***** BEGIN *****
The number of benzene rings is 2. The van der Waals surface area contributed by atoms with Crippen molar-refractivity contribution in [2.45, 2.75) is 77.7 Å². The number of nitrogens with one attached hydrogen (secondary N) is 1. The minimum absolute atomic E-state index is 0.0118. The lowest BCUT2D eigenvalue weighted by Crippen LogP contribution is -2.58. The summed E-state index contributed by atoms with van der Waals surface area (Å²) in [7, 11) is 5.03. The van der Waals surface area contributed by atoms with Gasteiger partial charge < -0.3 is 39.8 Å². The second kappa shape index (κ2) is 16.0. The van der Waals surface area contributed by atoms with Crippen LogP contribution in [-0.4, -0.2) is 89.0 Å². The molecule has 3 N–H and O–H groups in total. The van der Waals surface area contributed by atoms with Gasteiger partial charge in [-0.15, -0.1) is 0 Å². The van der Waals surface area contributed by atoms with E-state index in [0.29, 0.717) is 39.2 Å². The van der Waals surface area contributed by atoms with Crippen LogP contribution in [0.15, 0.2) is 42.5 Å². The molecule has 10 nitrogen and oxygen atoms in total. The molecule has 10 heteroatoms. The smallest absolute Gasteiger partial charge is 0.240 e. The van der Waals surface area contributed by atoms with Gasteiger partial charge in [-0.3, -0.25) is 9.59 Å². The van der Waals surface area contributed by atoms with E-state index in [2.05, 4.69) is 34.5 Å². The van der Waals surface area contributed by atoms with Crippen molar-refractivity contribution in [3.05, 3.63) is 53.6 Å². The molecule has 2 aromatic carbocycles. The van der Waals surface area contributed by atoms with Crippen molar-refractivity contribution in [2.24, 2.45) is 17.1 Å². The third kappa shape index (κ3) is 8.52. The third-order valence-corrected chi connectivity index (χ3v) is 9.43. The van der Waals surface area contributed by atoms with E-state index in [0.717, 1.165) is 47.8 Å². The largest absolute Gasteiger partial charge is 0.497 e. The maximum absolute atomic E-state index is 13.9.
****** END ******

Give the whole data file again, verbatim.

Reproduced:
The number of benzene rings is 2. The van der Waals surface area contributed by atoms with Crippen molar-refractivity contribution in [2.45, 2.75) is 77.7 Å². The number of nitrogens with one attached hydrogen (secondary N) is 1. The minimum absolute atomic E-state index is 0.0118. The lowest BCUT2D eigenvalue weighted by Crippen LogP contribution is -2.58. The summed E-state index contributed by atoms with van der Waals surface area (Å²) in [7, 11) is 5.03. The van der Waals surface area contributed by atoms with Gasteiger partial charge < -0.3 is 39.8 Å². The second kappa shape index (κ2) is 16.0. The van der Waals surface area contributed by atoms with Crippen LogP contribution in [-0.4, -0.2) is 89.0 Å². The molecule has 3 N–H and O–H groups in total. The van der Waals surface area contributed by atoms with Gasteiger partial charge in [-0.15, -0.1) is 0 Å². The van der Waals surface area contributed by atoms with E-state index in [0.29, 0.717) is 39.2 Å². The van der Waals surface area contributed by atoms with Crippen LogP contribution in [0.15, 0.2) is 42.5 Å². The molecule has 10 nitrogen and oxygen atoms in total. The molecule has 10 heteroatoms. The smallest absolute Gasteiger partial charge is 0.240 e. The van der Waals surface area contributed by atoms with Gasteiger partial charge in [-0.3, -0.25) is 9.59 Å². The van der Waals surface area contributed by atoms with E-state index in [2.05, 4.69) is 34.5 Å². The van der Waals surface area contributed by atoms with Crippen molar-refractivity contribution in [3.05, 3.63) is 53.6 Å². The molecule has 2 aromatic carbocycles. The van der Waals surface area contributed by atoms with Crippen molar-refractivity contribution in [2.24, 2.45) is 17.1 Å². The third kappa shape index (κ3) is 8.52. The third-order valence-corrected chi connectivity index (χ3v) is 9.43. The van der Waals surface area contributed by atoms with E-state index in [0.717, 1.165) is 47.8 Å². The largest absolute Gasteiger partial charge is 0.497 e. The maximum absolute atomic E-state index is 13.9.